Aristotle (384–322 BCE) was a Greek philosopher and scientist born in the Macedonian city of Stagira, Chalkidice, on the northern periphery of ancient Greece. At eighteen, he joined Plato’s Academy in Athens and remained there until the age of thirty-seven (c. 347 BCE). His writings cover many subjects – including physics, biology, zoology, metaphysics, logic, ethics, aesthetics, poetry, theater, music, rhetoric, linguistics, politics and government – and constitute the first comprehensive system of Western philosophy.
Today is UNESCO World Philosophy Day, a day aimed to “underline the enduring value of philosophy for the development of human thought, for each culture and for each individual”.
However, it was not so long ago that philosophy was the target of university funding cutbacks. Philosophy is commonly painted as a discipline defined by ivory tower musing and abstraction. We don’t often celebrate philosophy and many question its value. What makes philosophy so special?
We might start by saying a little about what philosophy actually is.
As every student who has ever enrolled in a philosophy subject knows, philosophy’s etymological roots lie in two Ancient Greek words: philo – loving, and sophia – wisdom. Thus, literally translated, philosophy is a love of wisdom.
This romantic notion is one that still resonates with philosophers today, but it doesn’t say much about what philosophy does, or what it offers to humanity. To answer that, we need to consider philosophy as an intellectual discipline.
Aristotle argued that philosophy begins with wonder. In this he is right, but more precisely, philosophy begins when we wonder about something. It is – like every intellectual discipline – a way of asking questions about the nature of things. In this way, philosophy is born of the very basic human disposition toward asking questions.
More than that though, philosophy asks questions of a particular type. British philosopher Isaiah Berlin argued that all disciplines are defined by the types of questions that they have been designed to answer. Again, the study begins with questions.
Most questions that human beings tend to ask can be divided into two categories: formal and empirical. Formal questions as those that can be answered by deduction from our knowledge of axiomatic truths: for instance, the answer to “are healthy behaviours ones that prolong our lives?” is discoverable merely by thinking logically about the concepts of health and life.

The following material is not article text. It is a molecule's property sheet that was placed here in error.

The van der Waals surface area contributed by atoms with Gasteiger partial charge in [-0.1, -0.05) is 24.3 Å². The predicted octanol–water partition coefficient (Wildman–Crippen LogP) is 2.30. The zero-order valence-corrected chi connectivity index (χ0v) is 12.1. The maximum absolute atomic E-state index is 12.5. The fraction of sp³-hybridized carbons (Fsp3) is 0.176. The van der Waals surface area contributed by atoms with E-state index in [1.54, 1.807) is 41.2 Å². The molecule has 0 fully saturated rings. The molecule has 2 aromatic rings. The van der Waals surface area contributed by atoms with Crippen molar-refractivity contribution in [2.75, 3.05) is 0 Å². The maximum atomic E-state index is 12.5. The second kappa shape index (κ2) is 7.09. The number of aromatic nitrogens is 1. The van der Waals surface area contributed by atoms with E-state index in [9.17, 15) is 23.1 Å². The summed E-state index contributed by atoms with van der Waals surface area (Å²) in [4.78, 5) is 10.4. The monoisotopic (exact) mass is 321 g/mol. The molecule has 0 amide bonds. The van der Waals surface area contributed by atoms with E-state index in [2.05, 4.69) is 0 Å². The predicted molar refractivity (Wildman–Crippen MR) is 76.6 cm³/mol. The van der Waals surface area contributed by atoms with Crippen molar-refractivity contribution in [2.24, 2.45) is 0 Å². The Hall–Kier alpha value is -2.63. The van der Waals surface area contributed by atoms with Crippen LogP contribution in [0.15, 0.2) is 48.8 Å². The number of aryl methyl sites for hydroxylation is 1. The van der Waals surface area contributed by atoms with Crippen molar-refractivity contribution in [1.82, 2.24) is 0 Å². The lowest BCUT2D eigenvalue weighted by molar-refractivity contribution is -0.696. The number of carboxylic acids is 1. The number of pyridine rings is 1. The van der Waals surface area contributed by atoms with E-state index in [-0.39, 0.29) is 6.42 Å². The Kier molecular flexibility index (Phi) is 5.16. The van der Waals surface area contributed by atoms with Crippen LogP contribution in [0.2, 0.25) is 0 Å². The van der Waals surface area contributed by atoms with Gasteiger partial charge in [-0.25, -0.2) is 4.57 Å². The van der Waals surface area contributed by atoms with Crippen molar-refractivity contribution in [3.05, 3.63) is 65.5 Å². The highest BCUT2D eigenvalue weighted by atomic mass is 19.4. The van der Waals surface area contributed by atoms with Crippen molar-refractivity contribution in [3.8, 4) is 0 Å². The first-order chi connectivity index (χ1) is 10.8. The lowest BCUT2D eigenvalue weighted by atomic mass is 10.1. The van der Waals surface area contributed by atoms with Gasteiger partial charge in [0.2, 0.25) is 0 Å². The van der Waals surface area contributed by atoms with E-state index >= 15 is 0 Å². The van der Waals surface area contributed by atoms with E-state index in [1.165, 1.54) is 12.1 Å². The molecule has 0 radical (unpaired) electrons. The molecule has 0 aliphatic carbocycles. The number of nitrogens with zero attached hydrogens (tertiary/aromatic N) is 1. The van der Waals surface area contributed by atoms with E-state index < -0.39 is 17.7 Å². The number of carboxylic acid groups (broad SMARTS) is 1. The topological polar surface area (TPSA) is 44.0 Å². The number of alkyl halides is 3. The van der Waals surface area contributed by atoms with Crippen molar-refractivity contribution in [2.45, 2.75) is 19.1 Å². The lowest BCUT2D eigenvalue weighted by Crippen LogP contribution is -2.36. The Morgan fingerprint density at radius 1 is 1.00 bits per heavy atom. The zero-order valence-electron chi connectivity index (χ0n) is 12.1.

Empirical questions, by contrast, cannot be answered without observation of the material world. “Which behaviours are healthy?” cannot be answered without observing some large number of behaviours and tracking their effects on health.
However, there are another set of questions whose answers cannot be discovered either by formal or empirical inquiry. For instance, the question: “why should I be healthy?” or “should I fear losing my life?” cannot be deduced from the very concepts of life and health, nor discovered through observation of healthy, living beings.
These questions demand an entirely different method of analysis. This, Berlin argues, is what defines philosophical questions: ones that “cannot be answered either by observation or calculation.“ This describes our questions about life and health. To answer these questions requires a kind of knowledge that neither formal nor empirical inquiry can attain. In this case, we need an understanding of the value of human life.
Values cannot be observed: nor are they (with apologies to Immanuel Kant) mere matters of deduction from self-evident truths. Rather, they imply entirely new kinds of questions about value, right and wrong, and the relevant context. Today, determining whether, and under what conditions, life is valuable is as pertinent a question as ever – despite all our advances in scientific analysis and a deepening understanding of what life – as a concept – actually is.
Answering a question like this requires more than clinical facts regarding levels of pain, likelihood of recovery, or quality of life. They require serious thinking about questions such as whether existence is always preferable to non-existence, the relationship between death and non-existence, the moral significance of suffering, and the importance of individual autonomy.